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Towing capacity and payload capacity.

Discussion in 'Towing' started by ecrepeau, Aug 5, 2010.

  1. Aug 5, 2010 at 5:59 AM
    #1
    ecrepeau

    ecrepeau [OP] Well-Known Member

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    I have a question regarding when you are towing a trailer what are the limits of how much you can load into the bed of the truck?

    I know that the tow capacity (2nd gen tacoma with tow pkg) is something like 6500 pounds and the payload capacity (4x4 d-cab) is something like 1380 pounds.

    So for example could you tow a trailer weighing 3000 pounds and still load the bed with 1000 pounds?
     
  2. Aug 5, 2010 at 7:07 AM
    #2
    Brunes

    Brunes abides. Staff Member

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    Yes-Kinda. There should be a Gross Vehicle Weight Rating too- And that should be the crub weight+payload+fully loaded trailer. Don't forget that payload includes passengers too....Not just crap in the bed.

    Edit- Good call about the tongue weight... but 1000 + 10% of 3000=1300...Payload capacity.

    You'll notice it tho...Low gas mileage, Longer stopping distances.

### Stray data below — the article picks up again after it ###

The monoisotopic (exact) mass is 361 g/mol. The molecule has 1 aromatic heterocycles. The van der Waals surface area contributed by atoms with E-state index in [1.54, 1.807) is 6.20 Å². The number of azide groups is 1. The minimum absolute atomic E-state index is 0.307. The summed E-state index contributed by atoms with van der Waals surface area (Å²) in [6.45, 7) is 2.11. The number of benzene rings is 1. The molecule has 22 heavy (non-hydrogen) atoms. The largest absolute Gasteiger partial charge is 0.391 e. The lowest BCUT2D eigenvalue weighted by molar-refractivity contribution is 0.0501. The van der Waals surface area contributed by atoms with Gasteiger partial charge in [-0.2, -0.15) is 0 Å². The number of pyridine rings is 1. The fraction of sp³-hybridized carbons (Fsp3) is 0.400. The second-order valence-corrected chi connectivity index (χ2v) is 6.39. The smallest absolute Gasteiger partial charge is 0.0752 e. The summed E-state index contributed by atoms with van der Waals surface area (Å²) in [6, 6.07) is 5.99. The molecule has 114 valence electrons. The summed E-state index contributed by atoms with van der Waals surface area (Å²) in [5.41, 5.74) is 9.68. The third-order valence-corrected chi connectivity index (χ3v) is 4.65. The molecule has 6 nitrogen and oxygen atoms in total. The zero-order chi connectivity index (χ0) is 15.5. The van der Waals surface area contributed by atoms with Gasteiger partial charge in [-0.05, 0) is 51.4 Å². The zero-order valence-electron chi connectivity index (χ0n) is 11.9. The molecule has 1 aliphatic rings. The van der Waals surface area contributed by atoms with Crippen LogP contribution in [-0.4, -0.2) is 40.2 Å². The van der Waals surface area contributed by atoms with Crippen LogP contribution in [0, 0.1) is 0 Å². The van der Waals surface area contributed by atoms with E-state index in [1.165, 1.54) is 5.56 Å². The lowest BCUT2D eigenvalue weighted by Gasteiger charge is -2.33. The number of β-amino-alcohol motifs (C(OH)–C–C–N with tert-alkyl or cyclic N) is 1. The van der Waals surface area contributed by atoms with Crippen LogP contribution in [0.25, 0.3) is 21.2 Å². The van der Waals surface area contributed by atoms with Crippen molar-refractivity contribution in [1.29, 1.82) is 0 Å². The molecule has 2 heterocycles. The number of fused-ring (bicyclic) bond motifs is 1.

3. Aug 5, 2010 at 7:59 AM
    #3
    skytower

    skytower Well-Known Member

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    Negative. You have to take into account the tongue weight.
    There is a gross combined weight rating(GCWR). It is lower than the max ratings for payload and trailer. I'm not sure what the actual value is.
     
  4. Aug 5, 2010 at 8:01 AM
    #4
    Janster

    Janster Old & Forgetful

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    Do some research on GCVWR.

    Gross Combined Vehicle Weight Rating.

    This is the total amount of weight combined including the weight of the truck, people & cargo, along with everything you're hauling and towing. I believe the Tacomas (with tow package) have 11,100 GCVWR.
     
  5. Aug 5, 2010 at 3:58 PM
    #5
    Isthatahemi

    Isthatahemi Well-Known Member

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    ******EDITED - TYPED QUICKLY, GOT IT WRONG

    Don't forget GAWR - Gross Axle weight rating.
    As long as you are under GVWR, GCWR, & GAWR at both axles, you are okay.
    As a simple rule of thumb, with no (WD) weight distributing hitch, deduct 1.5X the tongue weight from AXLE capacity, with a distributing hitch, deduct 1X tongue weight. So with a 6000# Trailer with a WD, you can still load 700# lbs in the truck, remember, that is cargo & humans, not just cargo. So with a heavy trailer, basically you can only have people in the truck.

    SORRY FOR THE CONFUSION!
     
  6. Aug 6, 2010 at 5:22 AM
    #6
    ecrepeau

    ecrepeau [OP] Well-Known Member

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    OK. So if I understand everything correctly.

    Tongue weight is basically 10% of what ever the total weight of the trailer and the cargo you load in it. So if payload cap is 1380 and and you are hauling 3000 pounds subtract 300 pounds (10% of 3000) from the 1380 payload cap leaving you with 1080 payload still to go for additional stuff in the bed, weight of driver, and weight of anything else you have in the truck.